Monday, 16 May 2011

Exam Thoughts

In school's, Colleges and University's across the UK, exams are underway. In the subjects of Law and politics what will examiners be looking for?

The first thing to remember that examiners don't mark for the pure entertainment of it! They have a job to do. Their task is like that of an auditor - they must look at what a student has written (in the way an auditor looks at the accounts the company has provided), and then must satisfy himself that the evidence is there to justify his conclusions. An auditor may conclude that the accounts are a true and fair record - or he may have to conclude that his report must be qualified in some way. The examiner must give the student's work a grade - he must do so on the evidence provided by the student in the exam script.

So help the examiner out! Put yourself in the examiner's shoes - ask what he needs to see in order to justify the grade YOU want? Examiners reports, your course (module) guide can help here. Your university, school or college is expected today to give you more information about the criteria for the different grades. Use that information.

Make sure that you answer the question set. If the examiner concludes that you have a general knowledge of the subject, but have not sufficiently applied the knowledge to the specific problem or issue asked for in the question - it is inevitable that you will get a lower Mark!

A well planned and structured answer will attract higher marks than a "stream of consciousness". Time spent planning and structuring your answer isn't a waste of valuable time - it enables you to present to the examiner a readable, well argued & logical piece of evidence. It shows that you've engaged with the subject matter and thought about the substance - and how best to communicate it.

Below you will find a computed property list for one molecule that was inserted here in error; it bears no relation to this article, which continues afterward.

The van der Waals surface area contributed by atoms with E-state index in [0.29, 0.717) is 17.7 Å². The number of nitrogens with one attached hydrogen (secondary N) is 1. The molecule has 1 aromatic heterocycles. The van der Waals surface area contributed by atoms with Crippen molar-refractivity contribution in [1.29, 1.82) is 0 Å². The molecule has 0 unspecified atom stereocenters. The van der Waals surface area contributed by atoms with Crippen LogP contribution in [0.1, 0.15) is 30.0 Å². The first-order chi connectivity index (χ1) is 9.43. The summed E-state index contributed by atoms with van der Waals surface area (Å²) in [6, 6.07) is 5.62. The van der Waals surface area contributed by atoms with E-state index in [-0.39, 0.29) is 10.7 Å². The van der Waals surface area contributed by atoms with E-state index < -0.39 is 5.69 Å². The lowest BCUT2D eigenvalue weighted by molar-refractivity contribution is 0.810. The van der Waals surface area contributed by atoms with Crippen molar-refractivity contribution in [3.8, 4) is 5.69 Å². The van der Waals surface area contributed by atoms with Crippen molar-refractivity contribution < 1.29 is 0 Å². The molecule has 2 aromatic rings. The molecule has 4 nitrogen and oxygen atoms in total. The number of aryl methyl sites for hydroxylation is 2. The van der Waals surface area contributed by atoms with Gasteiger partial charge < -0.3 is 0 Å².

In Law exams particularly, if you make an assertion, back it up with the appropriate authority - be it the relevant section of a Statute, a case or a distinguished academic opinion. (note to my students - AV Dicey is a powerful authority - "David Morgan said in lectures" is not.)

Definitions are useful - to describe and explain something, but don't waste your time trying to achieve word perfect quotes. Explaining in your own words show you have thought about the subject - being able to quote lots of sayings is a party trick.

It's good to describe; better to explain too. A reasoned discussion shows higher levels of thought. Critical evaluation - weighing up arguments is the best.

If you are facing exams - may I wish you all the best - but that's not going to help you pass. When the Prime Minister walks into the House of Commons he is prepared. He knows what his objectives are for his weekly ordeal. He anticipates and prepares for what MAY come up - but has prepared to be flexible in the face of the questions he is actually faced. Go and do likewise